Purpose– What will be your purpose for being home? Defining your purpose or compelling reason why you are home will help you stick it out for the long haul. How long will you be home? Is it until the kids get a certain age or grade? What are your spouse’s expectations of you? Have a REAL talk about this one. There are lots of myths about being at home. Read my blog on the Top 4 Myths About Stay at Home Moms. It will help you set some realistic goals and expectations.

Supermom Tip– Are you thinking about making the transition to become a stay at home mom? Don’t make an emotional decision. When the emotion wears off, you will still have to live with your decision. Pray about it. Talk about it. Research it. Decisions like this take time. Don’t rush into it.

Let me hear from YOU. What are your thoughts on this blog? I love hearing from you!

Thank you for reading my blog. If you think it is helpful, please share it with others via your social networking sites and e-mail list. Go to comments, and look for the sharing options on this blog. I appreciate you!


Posted by on April 19, 2012 in Uncategorized


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4 Myths About Stay-At-Home Moms

4 Myths About Stay-At-Home Moms

If you have ever been a stay-at-home mom, chances are you have had a lot to deal with. Kids, schedules, duties, errands, etc. can seem never ending. It’s not like you need anything else to deal with, but you have probably had to deal with one more thing– the myths people have about what a Stay-at-home mom does.  In fact, you may have had your own myths before taking on this new role. Read these top 4 myths about stay-at-home moms, and see if any of these sound familiar.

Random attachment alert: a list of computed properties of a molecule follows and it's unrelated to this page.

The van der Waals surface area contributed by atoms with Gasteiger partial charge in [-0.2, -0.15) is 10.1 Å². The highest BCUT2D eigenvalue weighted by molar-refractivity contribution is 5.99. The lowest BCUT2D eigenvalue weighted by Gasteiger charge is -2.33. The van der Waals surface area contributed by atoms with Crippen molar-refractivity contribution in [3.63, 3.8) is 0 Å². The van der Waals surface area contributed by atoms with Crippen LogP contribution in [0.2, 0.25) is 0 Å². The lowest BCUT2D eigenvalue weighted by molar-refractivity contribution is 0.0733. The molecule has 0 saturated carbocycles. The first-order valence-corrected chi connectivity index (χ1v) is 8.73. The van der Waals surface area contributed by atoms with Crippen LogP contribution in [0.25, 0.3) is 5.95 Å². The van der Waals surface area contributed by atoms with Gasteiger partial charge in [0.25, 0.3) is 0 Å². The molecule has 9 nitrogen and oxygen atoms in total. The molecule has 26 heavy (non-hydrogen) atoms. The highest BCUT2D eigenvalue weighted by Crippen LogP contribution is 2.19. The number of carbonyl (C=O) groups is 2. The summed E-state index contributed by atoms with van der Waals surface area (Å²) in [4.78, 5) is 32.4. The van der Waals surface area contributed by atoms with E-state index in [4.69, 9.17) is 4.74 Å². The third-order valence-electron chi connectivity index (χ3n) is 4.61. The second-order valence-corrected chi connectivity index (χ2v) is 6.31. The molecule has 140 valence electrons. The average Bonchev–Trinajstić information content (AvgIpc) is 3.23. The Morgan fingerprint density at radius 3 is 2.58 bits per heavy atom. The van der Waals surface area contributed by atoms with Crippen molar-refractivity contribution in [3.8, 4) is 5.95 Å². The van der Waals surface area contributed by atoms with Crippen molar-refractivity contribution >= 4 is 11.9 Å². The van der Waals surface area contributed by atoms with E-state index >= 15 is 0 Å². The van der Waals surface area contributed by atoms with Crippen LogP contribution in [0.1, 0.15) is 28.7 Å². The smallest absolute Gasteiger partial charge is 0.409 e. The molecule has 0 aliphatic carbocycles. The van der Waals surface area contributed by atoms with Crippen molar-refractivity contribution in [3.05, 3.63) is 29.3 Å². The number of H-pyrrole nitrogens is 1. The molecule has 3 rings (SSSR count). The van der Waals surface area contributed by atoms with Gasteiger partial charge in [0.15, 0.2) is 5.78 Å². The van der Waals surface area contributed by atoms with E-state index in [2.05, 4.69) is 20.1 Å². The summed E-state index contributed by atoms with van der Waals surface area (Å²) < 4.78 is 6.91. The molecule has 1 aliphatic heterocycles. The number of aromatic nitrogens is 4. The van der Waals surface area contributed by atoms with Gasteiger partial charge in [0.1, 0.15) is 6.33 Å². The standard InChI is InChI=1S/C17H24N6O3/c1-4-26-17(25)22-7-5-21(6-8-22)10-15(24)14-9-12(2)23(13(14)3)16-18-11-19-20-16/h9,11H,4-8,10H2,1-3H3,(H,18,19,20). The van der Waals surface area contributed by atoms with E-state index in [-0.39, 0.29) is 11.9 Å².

Myth #1: You Don’t Work or Hold a REAL Job—This is so offensive it’s almost funny. A REAL job??? Hmm…maybe you’re right. It’s really more of an UNREAListic job at times.  Most “real jobs” give you a paycheck for your time,  offer insurance and investment benefits,  provide scheduled lunch breaks, give time off for vacation, afford you paid sick days, and here’s the best one—they have hours of operation so you get a start time and an end time to your day. Stay-at-home moms get NONE of that, and most are not sad about it. The benefit of time with their children far outweighs the benefits of a “real job”.